Most of the time you have a ‘mission’ (or a quota for the rest of America) to make. Come hell or high water, you will do everything in your power to make that mission, lest your superiors threaten your career; which is the cause of the stresses put on you mentioned above. Even if you say “screw the mission, I’m not going to put this kid in,” you will be overruled by either the center commander or the First Sergeant (who is also under immense pressure). Even if you say they aren’t qualified, that they would require a waiver, everyone in that Company or Battalion will do everything they can to get that waiver for that kid and “Put ‘em in boots.”
I am willing to wager that the recruiter who put this Specialist in the Army knew that he was not a good soldier, and would not fare well – but had a mission to make. This Specialist suffered from, among other things, personality disorder and was under the care of a psychiatrist at the time of the shooting. You cannot tell me that his recruiter didn’t know something was off about this guy when he put him in. So, he was sent down to MEPS to sign his contract, and since he was previously in the National Guard, he was more than likely sent straight to his new duty position within weeks. The recruiter, who may or may not have wanted to enlist him in the first place, now had to shrug his or her soldiers and say, “someone else’s problem now” and hastily move on to finding the next applicant.
I am not insinuating that the recruiter who put him in could have possibly known the evil he was capable of, and would eventually carry out. Like anywhere in the Army or America in general, there are good people as well as scumbags in USAREC. Shouldn’t we give these recruiters the ability to say “No” even if the applicant is technically fully qualified, without fear of retribution? Raising the standards and quality of our armed forces starts in the recruiting office, and I believe that USAREC’s culture of “more, more, more” is a crack in our Army’s foundation.
We can talk all day long about putting more security on base or allowing soldiers to carry firearms on base, but the point is to kill the weed at the root – not arbitrarily pull at its leaves. Tightening enlistment standards (and no, I’m not talking about tattoos) and giving recruiters the leeway to screen applicants appropriately will go a long way to preventing these problems from ever coming to fruition. The next step will be to not lower these standards every time we need to bolster manpower as we did in 2004-2007.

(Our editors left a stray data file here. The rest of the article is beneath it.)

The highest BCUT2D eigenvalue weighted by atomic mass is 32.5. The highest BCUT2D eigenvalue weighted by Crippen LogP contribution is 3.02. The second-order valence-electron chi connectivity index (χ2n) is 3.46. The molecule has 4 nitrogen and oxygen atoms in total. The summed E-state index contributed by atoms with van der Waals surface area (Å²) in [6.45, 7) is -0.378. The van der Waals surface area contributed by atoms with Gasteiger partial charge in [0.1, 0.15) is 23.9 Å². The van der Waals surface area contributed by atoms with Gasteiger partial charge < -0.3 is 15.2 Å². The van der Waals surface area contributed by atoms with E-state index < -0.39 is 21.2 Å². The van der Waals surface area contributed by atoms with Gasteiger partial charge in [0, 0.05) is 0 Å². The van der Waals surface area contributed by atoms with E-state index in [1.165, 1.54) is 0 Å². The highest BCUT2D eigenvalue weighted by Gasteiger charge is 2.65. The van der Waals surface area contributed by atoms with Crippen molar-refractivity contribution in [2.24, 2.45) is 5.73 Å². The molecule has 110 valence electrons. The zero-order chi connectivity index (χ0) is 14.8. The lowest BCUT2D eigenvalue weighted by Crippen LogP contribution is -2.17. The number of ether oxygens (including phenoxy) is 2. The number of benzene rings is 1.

This event at Fort Hood could have been prevented, but multiple levels of leadership over the years have failed, from the recruiter who built his enlistment packet to the commanders who never chaptered him out of the Army. The question is whether the Army specifically, and the Department of Defense generally, will take the steps necessary to make effective changes to the system; or just add another online training course that needs to be completed annually.
Marty Skovlund, Jr. is a veteran of the 1st Ranger Battalion and Syracuse Recruiting Battalion, a former small business owner, the author of Violence of Action: The Untold Stories of the 75th Ranger Regiment in the War on Terror (Blackside Publishing) as well as Ranger Knowledge: The Complete Study Guide (St. Martins Press). He is also the executive producer of the award-winning documentary Nomadic Veterans and the award-winning short-narrative Prisoner of War. He is currently working on his third book as well as pursuing a career in film and television.